SINGAPORE — Since restarting travel last year, Mr. Aaron Wong, pro-traveler and founder of the MileLion site, has visited Germany, Australia, South Korea, Thailand and more.
Mr. Wong is so familiar with the art of traveling smartly that his local travel hacking company, MileLion, shows more than 300,000 readers each month how to travel more for less and make sense of changing travel rules.
He spoke to Straits Times travel editor Lee Siew Hua about his pandemic travels and shared tips for making the most of vacations. The virtual talk, [email protected], a collaboration between The Straits Times and the National Library Board (NLB), was shared on ST’s Facebook page at 7 p.m. on April 29.
He recalls the trip he took last month with his father, who was traveling for the first time since the pandemic. They flew to Los Angeles to attend the Indian Wells Masters tennis tournament, where there was no mask mandate.
“It didn’t even occur to him to take his mask off. We’ve seen it in Singapore now too – even though you can take your mask off, people still keep it on. It will take some time to rewire your brain,” the 33-year-old said.
Mr Wong and Ms Lee also discussed the rise of digital nomads – travel enthusiasts who work and play in one destination for an extended period of time.
It’s a travel super-trend accentuated by the pandemic, Ms Lee observed, with digital nomads and “slowmads” spending more than 35% of their income at their destinations. Some tourist boards can divert budgets to these free spirits, who also supplement local job markets in a global talent crunch, she said.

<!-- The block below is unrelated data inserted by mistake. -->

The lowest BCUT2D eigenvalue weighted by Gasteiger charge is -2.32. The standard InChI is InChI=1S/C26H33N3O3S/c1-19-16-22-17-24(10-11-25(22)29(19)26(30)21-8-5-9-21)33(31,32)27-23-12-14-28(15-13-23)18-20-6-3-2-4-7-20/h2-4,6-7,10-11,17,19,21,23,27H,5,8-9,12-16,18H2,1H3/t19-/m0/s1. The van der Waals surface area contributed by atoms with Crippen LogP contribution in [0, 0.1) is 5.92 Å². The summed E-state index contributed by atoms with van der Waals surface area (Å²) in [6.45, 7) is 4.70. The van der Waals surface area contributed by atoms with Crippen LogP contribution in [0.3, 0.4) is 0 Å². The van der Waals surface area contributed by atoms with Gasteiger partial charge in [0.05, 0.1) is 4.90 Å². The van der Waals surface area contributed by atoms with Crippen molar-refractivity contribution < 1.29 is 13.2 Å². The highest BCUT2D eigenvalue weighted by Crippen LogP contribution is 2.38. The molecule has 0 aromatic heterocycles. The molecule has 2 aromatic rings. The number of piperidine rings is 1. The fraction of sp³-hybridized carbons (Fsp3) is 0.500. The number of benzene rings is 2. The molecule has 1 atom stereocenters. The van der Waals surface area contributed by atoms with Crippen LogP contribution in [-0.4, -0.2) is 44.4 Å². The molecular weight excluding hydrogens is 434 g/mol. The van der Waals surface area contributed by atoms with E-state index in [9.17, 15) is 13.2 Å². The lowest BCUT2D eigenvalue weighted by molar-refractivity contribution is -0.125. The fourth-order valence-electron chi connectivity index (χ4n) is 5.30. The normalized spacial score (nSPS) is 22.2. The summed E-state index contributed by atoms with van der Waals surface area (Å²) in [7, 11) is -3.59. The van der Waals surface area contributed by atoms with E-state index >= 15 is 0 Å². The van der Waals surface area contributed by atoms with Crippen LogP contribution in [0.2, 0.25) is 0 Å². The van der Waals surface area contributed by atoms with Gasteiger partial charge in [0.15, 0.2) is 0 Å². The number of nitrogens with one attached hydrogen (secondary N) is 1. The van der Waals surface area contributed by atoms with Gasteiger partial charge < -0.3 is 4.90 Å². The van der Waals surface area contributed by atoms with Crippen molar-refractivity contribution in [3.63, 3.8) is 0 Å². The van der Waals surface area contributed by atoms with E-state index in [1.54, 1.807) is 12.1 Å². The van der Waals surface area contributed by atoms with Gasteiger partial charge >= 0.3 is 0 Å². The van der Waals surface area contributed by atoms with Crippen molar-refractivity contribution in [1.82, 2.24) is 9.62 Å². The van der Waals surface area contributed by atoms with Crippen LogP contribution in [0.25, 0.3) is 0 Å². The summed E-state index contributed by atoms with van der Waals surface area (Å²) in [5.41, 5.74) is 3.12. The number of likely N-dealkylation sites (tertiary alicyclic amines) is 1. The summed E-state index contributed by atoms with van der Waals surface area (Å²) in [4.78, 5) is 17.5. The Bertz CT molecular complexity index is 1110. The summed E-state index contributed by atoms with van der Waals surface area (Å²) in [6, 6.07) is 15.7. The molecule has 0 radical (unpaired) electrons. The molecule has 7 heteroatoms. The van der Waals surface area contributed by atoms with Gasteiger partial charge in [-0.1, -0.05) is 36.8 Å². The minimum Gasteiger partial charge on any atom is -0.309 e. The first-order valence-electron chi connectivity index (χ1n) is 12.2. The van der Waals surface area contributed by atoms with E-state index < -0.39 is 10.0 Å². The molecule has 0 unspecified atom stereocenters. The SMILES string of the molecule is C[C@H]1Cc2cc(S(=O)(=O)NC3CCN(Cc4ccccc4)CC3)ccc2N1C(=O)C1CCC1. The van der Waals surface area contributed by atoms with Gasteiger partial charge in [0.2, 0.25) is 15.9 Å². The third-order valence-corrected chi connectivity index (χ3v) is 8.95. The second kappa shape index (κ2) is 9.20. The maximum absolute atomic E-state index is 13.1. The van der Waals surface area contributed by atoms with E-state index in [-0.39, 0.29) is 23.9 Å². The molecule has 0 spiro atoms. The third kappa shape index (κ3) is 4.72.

Mr Wong joked: “If it’s one thing the pandemic has shown, it’s that office work is overrated.”
Currently, travel is expensive, but Mr. Wong uses a variety of means to accumulate his miles which can be redeemed for flights, hotel stays and other rewards.
He recommended knowing your credit cards well, taking advantage of sign-up bonuses and recurring offers, and using mile cards rather than cashback cards.
Research is important, he says.
Some countries are a little more confusing or expensive to travel to due to regulations, he says. Countries that require PCR tests, for example, will increase the globetrotting budget, especially for families. Other considerations include paperwork and clarity of protocols for those recovered from Covid-19.
He concluded that after not traveling for so long, “performance anxiety” is normal, but he is confident the collective jitters will subside over time.
“People go to the United States if they want to shop, people go to Australia for food. It’s like everything is on hiatus and now people are trying to come back.”